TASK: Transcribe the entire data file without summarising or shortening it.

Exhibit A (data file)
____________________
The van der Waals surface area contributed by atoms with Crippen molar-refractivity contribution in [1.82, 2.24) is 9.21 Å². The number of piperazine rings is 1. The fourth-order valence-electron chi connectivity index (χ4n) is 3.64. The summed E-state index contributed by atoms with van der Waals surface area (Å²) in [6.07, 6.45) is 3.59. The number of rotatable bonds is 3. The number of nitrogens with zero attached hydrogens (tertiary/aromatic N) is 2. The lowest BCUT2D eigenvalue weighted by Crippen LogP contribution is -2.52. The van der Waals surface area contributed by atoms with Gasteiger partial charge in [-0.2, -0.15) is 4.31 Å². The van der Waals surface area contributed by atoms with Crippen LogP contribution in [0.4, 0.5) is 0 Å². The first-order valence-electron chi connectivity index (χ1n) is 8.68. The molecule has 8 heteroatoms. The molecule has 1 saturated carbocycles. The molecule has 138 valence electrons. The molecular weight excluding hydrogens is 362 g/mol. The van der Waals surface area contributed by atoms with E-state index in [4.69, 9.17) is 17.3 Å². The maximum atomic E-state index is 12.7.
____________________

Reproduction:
The van der Waals surface area contributed by atoms with Crippen molar-refractivity contribution in [1.82, 2.24) is 9.21 Å². The number of piperazine rings is 1. The fourth-order valence-electron chi connectivity index (χ4n) is 3.64. The summed E-state index contributed by atoms with van der Waals surface area (Å²) in [6.07, 6.45) is 3.59. The number of rotatable bonds is 3. The number of nitrogens with zero attached hydrogens (tertiary/aromatic N) is 2. The lowest BCUT2D eigenvalue weighted by Crippen LogP contribution is -2.52. The van der Waals surface area contributed by atoms with Gasteiger partial charge in [-0.2, -0.15) is 4.31 Å². The van der Waals surface area contributed by atoms with Crippen LogP contribution in [0.4, 0.5) is 0 Å². The first-order valence-electron chi connectivity index (χ1n) is 8.68. The molecule has 8 heteroatoms. The molecule has 1 saturated carbocycles. The molecule has 138 valence electrons. The molecular weight excluding hydrogens is 362 g/mol. The van der Waals surface area contributed by atoms with E-state index in [4.69, 9.17) is 17.3 Å². The maximum atomic E-state index is 12.7.